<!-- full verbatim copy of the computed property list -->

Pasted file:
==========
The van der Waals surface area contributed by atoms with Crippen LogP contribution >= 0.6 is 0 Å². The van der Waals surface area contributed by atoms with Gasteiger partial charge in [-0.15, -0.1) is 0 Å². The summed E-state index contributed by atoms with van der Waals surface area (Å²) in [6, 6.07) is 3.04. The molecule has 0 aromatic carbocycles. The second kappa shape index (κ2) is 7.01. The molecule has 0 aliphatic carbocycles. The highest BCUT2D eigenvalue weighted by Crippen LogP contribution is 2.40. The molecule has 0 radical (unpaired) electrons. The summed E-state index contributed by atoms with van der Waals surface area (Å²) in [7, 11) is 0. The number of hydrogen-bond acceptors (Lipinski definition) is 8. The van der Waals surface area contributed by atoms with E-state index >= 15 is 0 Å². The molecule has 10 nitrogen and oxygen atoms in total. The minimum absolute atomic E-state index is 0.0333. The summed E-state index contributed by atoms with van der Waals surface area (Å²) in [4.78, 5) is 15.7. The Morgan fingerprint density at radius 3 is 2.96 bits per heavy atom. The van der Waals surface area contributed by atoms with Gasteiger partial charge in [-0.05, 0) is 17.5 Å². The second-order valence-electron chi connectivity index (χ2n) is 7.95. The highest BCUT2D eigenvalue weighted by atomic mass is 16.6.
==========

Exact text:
The van der Waals surface area contributed by atoms with Crippen LogP contribution >= 0.6 is 0 Å². The van der Waals surface area contributed by atoms with Gasteiger partial charge in [-0.15, -0.1) is 0 Å². The summed E-state index contributed by atoms with van der Waals surface area (Å²) in [6, 6.07) is 3.04. The molecule has 0 aromatic carbocycles. The second kappa shape index (κ2) is 7.01. The molecule has 0 aliphatic carbocycles. The highest BCUT2D eigenvalue weighted by Crippen LogP contribution is 2.40. The molecule has 0 radical (unpaired) electrons. The summed E-state index contributed by atoms with van der Waals surface area (Å²) in [7, 11) is 0. The number of hydrogen-bond acceptors (Lipinski definition) is 8. The van der Waals surface area contributed by atoms with E-state index >= 15 is 0 Å². The molecule has 10 nitrogen and oxygen atoms in total. The minimum absolute atomic E-state index is 0.0333. The summed E-state index contributed by atoms with van der Waals surface area (Å²) in [4.78, 5) is 15.7. The Morgan fingerprint density at radius 3 is 2.96 bits per heavy atom. The van der Waals surface area contributed by atoms with Gasteiger partial charge in [-0.05, 0) is 17.5 Å². The second-order valence-electron chi connectivity index (χ2n) is 7.95. The highest BCUT2D eigenvalue weighted by atomic mass is 16.6.